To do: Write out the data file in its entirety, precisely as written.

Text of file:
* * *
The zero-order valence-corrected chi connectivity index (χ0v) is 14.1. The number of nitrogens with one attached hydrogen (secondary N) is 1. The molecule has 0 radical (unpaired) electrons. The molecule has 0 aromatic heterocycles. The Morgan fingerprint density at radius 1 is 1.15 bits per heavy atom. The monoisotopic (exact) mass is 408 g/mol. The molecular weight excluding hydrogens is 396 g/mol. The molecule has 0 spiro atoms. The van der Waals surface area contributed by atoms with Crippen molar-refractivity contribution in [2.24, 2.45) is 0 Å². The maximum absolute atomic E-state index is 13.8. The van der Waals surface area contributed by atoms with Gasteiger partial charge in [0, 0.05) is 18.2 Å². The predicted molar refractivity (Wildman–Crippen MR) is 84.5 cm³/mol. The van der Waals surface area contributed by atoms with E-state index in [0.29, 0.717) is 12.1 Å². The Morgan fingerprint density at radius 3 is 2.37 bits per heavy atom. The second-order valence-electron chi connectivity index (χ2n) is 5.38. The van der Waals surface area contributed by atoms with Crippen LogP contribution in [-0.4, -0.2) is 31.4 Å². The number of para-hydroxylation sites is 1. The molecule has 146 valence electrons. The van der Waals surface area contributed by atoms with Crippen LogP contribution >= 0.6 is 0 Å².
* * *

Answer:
The zero-order valence-corrected chi connectivity index (χ0v) is 14.1. The number of nitrogens with one attached hydrogen (secondary N) is 1. The molecule has 0 radical (unpaired) electrons. The molecule has 0 aromatic heterocycles. The Morgan fingerprint density at radius 1 is 1.15 bits per heavy atom. The monoisotopic (exact) mass is 408 g/mol. The molecular weight excluding hydrogens is 396 g/mol. The molecule has 0 spiro atoms. The van der Waals surface area contributed by atoms with Crippen molar-refractivity contribution in [2.24, 2.45) is 0 Å². The maximum absolute atomic E-state index is 13.8. The van der Waals surface area contributed by atoms with Gasteiger partial charge in [0, 0.05) is 18.2 Å². The predicted molar refractivity (Wildman–Crippen MR) is 84.5 cm³/mol. The van der Waals surface area contributed by atoms with E-state index in [0.29, 0.717) is 12.1 Å². The Morgan fingerprint density at radius 3 is 2.37 bits per heavy atom. The second-order valence-electron chi connectivity index (χ2n) is 5.38. The van der Waals surface area contributed by atoms with Crippen LogP contribution in [-0.4, -0.2) is 31.4 Å². The number of para-hydroxylation sites is 1. The molecule has 146 valence electrons. The van der Waals surface area contributed by atoms with Crippen LogP contribution >= 0.6 is 0 Å².